Morocco Local Customs

  • local drinking mint-tea Meknes
    local drinking mint-tea Meknes
    by EviP
  • tourist drinking mint-tea, Meknes
    tourist drinking mint-tea, Meknes
    by EviP
  • Moroccan olives
    Moroccan olives
    by EviP

Morocco Local Customs

  • Djellabas and kaftans

    Marrakesh Local Customs

    The traditional Moroccan dress for both men and women is this long hooded garment known as a djellaba. It seems very practical – the body is protected from weather and from the dirt of the street, and the hood can be pulled up to give warmth at the start and end of the day, or shade from the intense midday sun. Men mostly choose a neutral shade...

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  • Bargain!

    Marrakesh Local Customs

    Some people love the challenge of haggling, others find it an unwelcome stress. It's best to try and enjoy it if you plan to buy something in the souks, and the best strategy is to stay firm and calm, and preferably keep a smile on your face. It's hard to give a guide to what to offer if you don't know the value of it yourself. Rough guides like...

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  • Henna Ladies

    Marrakesh Local Customs

    Moroccan ladies desperate to paint henna designs on foreigners' hands and feet seem to be everywhere in the Medina, with the biggest concentration in el Djemaa el Fna. There are two types: natural brown henna and a chemical dye known as black henna. The latter lasts longer, but it is dangerous, as it can cause bad skin reactions and even...

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  • Moroccan Wine

    Marrakesh Local Customs

    Despite the huge growth in tourism in Marrakech, it's still surprisingly difficult to find places selling alcohol, especially in the medina. On our last night in the city, we wanted to get some wine for a meal on our rooftop terrace. The only place we could find it was in a shop in the Ville Nouvelle, which we remembered from our last visit to the...

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  • Taking Photos

    Marrakesh Local Customs

    People in Morocco often don't like having their picture taken, although as long as you don't stick your camera in someone's face you probably won't have a problem in Marrakech. There are some people who expect money, even if you accidentally take their picture. Most of them are hanging around Djemaa el Fna, like the colourful water Sellers, the...

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  • Public Baths

    Marrakesh Local Customs

    Hamman Ziani is just down the road from Palais Bahia. It is a traditional style Hamman catering for tourists. 80Dh for Hammam, Steam, Gommage and Soaping - compared to 150 Dh at our hotel spa. I took a 280 Dh package including massage and algie wrap - excellent value and eveything was first class. It seemed to cure my aches and pains and a week...

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  • Moroccan music

    Marrakesh Local Customs

    The Jmaa El Fna square is a UNESCO heritage site, largely due to the story tellers that pass on stories in Arabic, but also note the musicians and various other stalls. However, be prepared to pay a small tip of 5-10Dir whenever taking pictures/videos of their performances. These interesting performers are most commonly spotted at night. During...

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  • Water man

    Marrakesh Local Customs

    Around the Medina and some of the historical sites you will see men in funny looking attire with brass cups hanging off them. These are water men who supply the locals with water usually from local wells in goatskin bags. To announce themselves they ring their bells. I’m not sure that these guys are the real deal to the locals or more for the...

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  • The Pink City

    Marrakesh Local Customs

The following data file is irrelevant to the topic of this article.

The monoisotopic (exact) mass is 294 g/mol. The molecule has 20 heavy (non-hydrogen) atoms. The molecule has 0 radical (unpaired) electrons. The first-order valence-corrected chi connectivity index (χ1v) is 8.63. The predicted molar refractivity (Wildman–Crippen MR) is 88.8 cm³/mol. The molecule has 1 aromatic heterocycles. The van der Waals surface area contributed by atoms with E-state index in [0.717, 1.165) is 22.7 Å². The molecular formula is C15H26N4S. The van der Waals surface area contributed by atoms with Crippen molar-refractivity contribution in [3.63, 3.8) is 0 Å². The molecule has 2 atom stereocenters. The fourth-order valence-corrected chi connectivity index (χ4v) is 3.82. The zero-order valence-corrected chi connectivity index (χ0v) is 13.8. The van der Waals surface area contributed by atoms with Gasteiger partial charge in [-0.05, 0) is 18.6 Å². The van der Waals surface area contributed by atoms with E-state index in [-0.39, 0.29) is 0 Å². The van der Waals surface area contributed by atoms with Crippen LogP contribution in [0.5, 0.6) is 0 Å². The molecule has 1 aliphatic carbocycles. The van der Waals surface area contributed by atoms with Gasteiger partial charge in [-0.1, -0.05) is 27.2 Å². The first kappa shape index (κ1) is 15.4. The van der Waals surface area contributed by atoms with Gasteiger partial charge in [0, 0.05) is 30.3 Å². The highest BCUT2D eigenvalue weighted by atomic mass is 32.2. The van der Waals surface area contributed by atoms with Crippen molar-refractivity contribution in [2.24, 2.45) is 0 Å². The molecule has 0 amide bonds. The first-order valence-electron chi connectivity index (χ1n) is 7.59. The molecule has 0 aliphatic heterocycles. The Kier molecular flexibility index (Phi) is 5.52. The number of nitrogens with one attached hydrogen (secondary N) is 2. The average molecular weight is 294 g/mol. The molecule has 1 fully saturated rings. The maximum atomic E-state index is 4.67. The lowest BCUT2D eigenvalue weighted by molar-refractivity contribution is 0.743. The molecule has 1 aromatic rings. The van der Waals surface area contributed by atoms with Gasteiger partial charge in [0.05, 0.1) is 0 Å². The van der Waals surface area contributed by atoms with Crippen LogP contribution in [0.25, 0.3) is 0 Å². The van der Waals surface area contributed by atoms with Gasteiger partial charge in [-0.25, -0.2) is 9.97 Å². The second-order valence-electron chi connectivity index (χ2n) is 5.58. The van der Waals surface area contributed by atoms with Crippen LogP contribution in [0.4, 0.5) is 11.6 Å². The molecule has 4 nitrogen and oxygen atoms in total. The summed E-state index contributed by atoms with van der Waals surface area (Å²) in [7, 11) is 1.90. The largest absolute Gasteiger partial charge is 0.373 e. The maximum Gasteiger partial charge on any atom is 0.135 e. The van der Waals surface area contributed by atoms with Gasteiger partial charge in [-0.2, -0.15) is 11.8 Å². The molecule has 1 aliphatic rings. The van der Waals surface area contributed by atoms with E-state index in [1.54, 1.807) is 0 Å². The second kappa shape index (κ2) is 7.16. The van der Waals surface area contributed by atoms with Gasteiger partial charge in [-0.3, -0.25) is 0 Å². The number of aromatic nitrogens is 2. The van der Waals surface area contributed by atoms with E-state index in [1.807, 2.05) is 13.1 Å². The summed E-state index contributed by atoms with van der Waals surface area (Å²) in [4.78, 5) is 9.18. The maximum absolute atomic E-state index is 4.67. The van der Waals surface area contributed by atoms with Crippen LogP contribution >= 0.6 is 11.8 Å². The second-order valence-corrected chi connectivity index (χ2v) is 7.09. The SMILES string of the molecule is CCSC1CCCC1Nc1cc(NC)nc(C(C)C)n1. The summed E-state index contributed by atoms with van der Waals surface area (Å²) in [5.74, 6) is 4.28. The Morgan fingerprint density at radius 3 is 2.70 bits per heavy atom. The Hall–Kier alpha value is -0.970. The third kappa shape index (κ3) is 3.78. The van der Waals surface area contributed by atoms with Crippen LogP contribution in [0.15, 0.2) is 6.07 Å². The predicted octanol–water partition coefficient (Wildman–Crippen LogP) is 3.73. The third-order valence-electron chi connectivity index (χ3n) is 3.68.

Well all the houses inside and, nearly all outside are pink ... why??? well the material with wich the outside wall makes the wall be pink, ... nowadays people MUST by law paint their houses that way ... to preserve the name of the "Pink City" ... I like that because its make Marrakech a unique place in the planet ... as I like andalucian villages...

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  • Passport validity and Entry visa stamps

    Hi,http://www.fco.gov.uk/en/travel-and-living-abroad/travel-advice-by-country/middle-east-north-africa/moroccoyour replies here are in line with whats around the passport info sites but because Morocco has a max stay of 3 months a passport that is expiring after that 3 months is not too much concern generally...but as pointed out if you do have...

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  • Sugar cane

    I was not expecting to see sugar cane in what I supposed that it would be only desert, but in the coast, near Rabat there were large sugar cane plantations artificially irrigated. A surprise, for me, in Moroccan way of life.

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  • Olives

    Olives, seasoned with herbs and spices, frequent at foodstalls in local food markets and souks can easily catch the eye....They are also offered as a welcome appetizer in restaurantsTry the different varieties mixed with different herbs and enjoy a mediterranean treat with moroccan spice!

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  • Language in Morocco

    The 2 official languages of Morocco are modern standard Arabic and Berber - the Arabic spoken in the home and on the street by about 85% of the population though is really a Moroccan influenced dialect called Darija. Standard Arabic is learnt by Moroccans as a language used in mosques, official ceremonies and not in the home or on the street. It is...

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  • Try the Poms....delicious apple...

    Along with the normal range of bottled fizzy drinks such as Coca Cola, Fanta, Sprite or 7Up (if you ask for lemonade you will find you have been given lemon flavoured fizzy drink! so you have to ask for it by name such as Sprite or 7Up!) and other flavours such as Hawaii and which are popular with MOroccans to have with lunch or dinner - or you...

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  • Patisseries - Millefeuille

    As an heirloom from the French, Moroccans love their patisseries and from the fact that each town and city will have their regarded as 'favourite' patisserie shops and from the number of them around you will see that they are an important part of MOroccan culture.Out in the country families may have almonds and small biscuits stored aside for...